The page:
MEDWAY, Maine — Dr. Peter Cummings had just finished his residency in Virginia and moved to Boston to begin work at the Massachusetts Office of the Chief Medical Examiner. But when he heard that the body of Joyce McLain would be exhumed and re-examined 28 years after she was brutally killed, he volunteered immediately to help.

McLain’s homicide remains unsolved.

“I wanted to be part of it,” the 37-year-old forensic neuropathologist said Thursday after a hearse left Grindstone Cemetery to take the body to the state medical examiner’s office in Augusta. “I know [pathologist Dr.] Mike Baden from seeing him at a few meetings, so I called him up and offered my services. He said, ‘sure.’”

Cummings feels a special connection to McLain. When the 16-year-old Schenck High School sophomore was found bludgeoned to death near the school’s soccer field in East Millinocket on Aug. 10, 1980, he was a 9-year-old boy living in neighboring Millinocket.

The horror of the McLain case and the emotional devastation it wrought upon the entire Katahdin region motivated Cummings to devote his life to forensic science, he said.

“I think about it all the time,” Cummings said of the killing.

“I was in East Millinocket when it happened, and I remember how everything changed,” he said. “Doors started getting locked at night. People became more fearful. I wanted to be part of solving it.”

Cummings assisted Baden with the autopsy Friday and was at the exhumation Thursday to assess the coffin’s condition. He also worked for about seven hours with Baden on Friday meticulously examining the body for potential evidence.

“I’ve been on my feet all day,” he said wearily Friday.

“I hope this finally solves this case,” Cummings said. “It would be so good to finally put this to rest.”

Joyce McLain’s mother, Pamela McLain, who met Cummings for the first time at Thursday’s exhumation, sees his involvement as more than a happy coincidence or a graciously selfless act.

She thinks it’s a sign.

The participation of the internationally lauded forensic experts Baden and Dr. Henry Lee; the nearly pristine condition of the coffin and vault; the cloudless, perfect day that was Thursday; even the proliferation of eights in the dates of the exhumation on Aug. 28, 2008, and her daughter’s disappearance on Aug. 8, 1980, all have Pamela McLain convinced that her daughter’s killer will see justice.

“The whole thing fits together so well,” she said.

Cummings’ family members weren’t aware of his emotional ties to the homicide, but they weren’t surprised.

“That’s the kind of person he is. He is inquisitive, thoughtful, and he is kind,” said Cummings’ father, Peter A. Cummings of Bangor, an advertising salesman at WNSX FM 97.7 radio of Winter Harbor.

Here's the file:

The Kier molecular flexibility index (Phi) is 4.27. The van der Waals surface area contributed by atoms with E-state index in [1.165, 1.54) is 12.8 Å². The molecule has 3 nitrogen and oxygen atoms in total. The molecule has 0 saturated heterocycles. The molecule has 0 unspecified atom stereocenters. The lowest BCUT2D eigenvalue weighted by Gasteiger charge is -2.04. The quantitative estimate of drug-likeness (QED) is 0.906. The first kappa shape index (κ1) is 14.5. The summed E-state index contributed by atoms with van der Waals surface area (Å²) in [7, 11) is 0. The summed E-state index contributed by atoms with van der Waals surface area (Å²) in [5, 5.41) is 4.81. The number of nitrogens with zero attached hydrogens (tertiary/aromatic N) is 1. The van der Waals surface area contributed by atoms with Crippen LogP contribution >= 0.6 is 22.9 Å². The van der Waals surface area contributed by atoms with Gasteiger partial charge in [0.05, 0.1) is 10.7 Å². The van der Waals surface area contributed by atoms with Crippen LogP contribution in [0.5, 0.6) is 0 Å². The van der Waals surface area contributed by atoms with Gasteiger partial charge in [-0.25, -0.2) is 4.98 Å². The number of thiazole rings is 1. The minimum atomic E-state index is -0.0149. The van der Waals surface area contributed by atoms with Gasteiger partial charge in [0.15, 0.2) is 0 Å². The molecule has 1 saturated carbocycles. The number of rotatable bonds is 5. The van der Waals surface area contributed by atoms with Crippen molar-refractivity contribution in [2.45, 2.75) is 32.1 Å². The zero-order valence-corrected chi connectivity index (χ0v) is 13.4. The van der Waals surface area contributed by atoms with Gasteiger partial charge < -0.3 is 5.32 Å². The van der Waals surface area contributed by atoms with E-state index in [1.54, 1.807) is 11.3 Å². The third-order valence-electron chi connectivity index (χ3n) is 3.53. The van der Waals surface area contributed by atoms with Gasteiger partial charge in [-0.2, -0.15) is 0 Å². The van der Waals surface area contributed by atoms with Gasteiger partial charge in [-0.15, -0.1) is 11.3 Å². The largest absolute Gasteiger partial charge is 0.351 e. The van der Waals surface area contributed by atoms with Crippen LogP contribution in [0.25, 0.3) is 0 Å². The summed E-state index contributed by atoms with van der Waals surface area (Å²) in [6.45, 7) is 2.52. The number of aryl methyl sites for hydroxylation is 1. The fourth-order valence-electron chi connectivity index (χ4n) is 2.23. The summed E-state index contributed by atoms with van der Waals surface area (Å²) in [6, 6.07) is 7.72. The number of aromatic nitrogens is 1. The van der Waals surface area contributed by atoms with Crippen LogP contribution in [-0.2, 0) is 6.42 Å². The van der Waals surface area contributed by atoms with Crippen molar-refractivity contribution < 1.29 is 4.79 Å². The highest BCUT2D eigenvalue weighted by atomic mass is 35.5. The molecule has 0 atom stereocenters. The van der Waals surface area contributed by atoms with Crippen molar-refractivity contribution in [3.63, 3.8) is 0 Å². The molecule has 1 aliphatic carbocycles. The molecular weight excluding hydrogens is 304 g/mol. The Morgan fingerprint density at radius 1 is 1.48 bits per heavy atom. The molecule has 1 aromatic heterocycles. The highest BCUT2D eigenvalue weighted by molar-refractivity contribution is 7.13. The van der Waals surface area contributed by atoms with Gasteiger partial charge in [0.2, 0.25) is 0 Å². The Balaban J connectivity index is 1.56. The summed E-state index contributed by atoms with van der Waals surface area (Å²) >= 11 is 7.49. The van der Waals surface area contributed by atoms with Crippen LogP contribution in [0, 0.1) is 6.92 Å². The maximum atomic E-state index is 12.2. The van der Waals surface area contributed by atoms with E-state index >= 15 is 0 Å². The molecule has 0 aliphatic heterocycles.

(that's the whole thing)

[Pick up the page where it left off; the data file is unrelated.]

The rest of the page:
And like his siblings, Cummings was an exceptionally bright kid, making the lengthy journey through medical school — the Royal College of Surgeons in Dublin, Ireland — almost effortlessly, said his grandmother Delia Cummings, 89, of Millinocket.

“He’s very smart. He has also written a textbook with another doctor,” Delia Cummings said. “We had a little family reunion this weekend and [during it] his father was looking at him and he said, ‘I can’t believe it. Where did you get all these smarts?’

“And Peter said, ‘I love my work. I can’t believe how when I get up in the morning I look forward to going to work.’”

She also boasted that her grandson “knows everything about the stars and planets and … he can play the guitar and sing. He loves Elvis.”

“I wouldn’t say he had drive,” Peter A. Cummings said. “If he wanted to do it, he just did it. Things always seemed easy to him. He has always done what he has set out to do.”

The Cummings family only saw glimmers of Cummings’ fascination with forensics when he was growing up.

“He was a typical kid,” his father said. “The only sign of this was that he was an absolute fanatic for ‘Quincy.’”

The TV series, which aired 1976-1983 and can still be seen occasionally in reruns, featured Jack Klugman as a crime-solving coroner.

“I think right now he’s got almost every ‘Quincy’ episode that there is [on recordings],” the elder Cummings said. “Every once in a while, when I am around and there’s nothing else going on, he and I will go on a ‘Quincy’ binge.”

Cummings also liked another 1970s program, “Emergency,” his father said. Peter A. Cummings dismissed his son’s fascinations as just childhood fantasies until his son became a paramedic in Bangor and later, as an undergraduate at Dalhousie University of Nova Scotia, when he worked as part of a forensic team that investigated a plane crash in Halifax.

“And that’s when he probably realized it was for real,” Cummings said.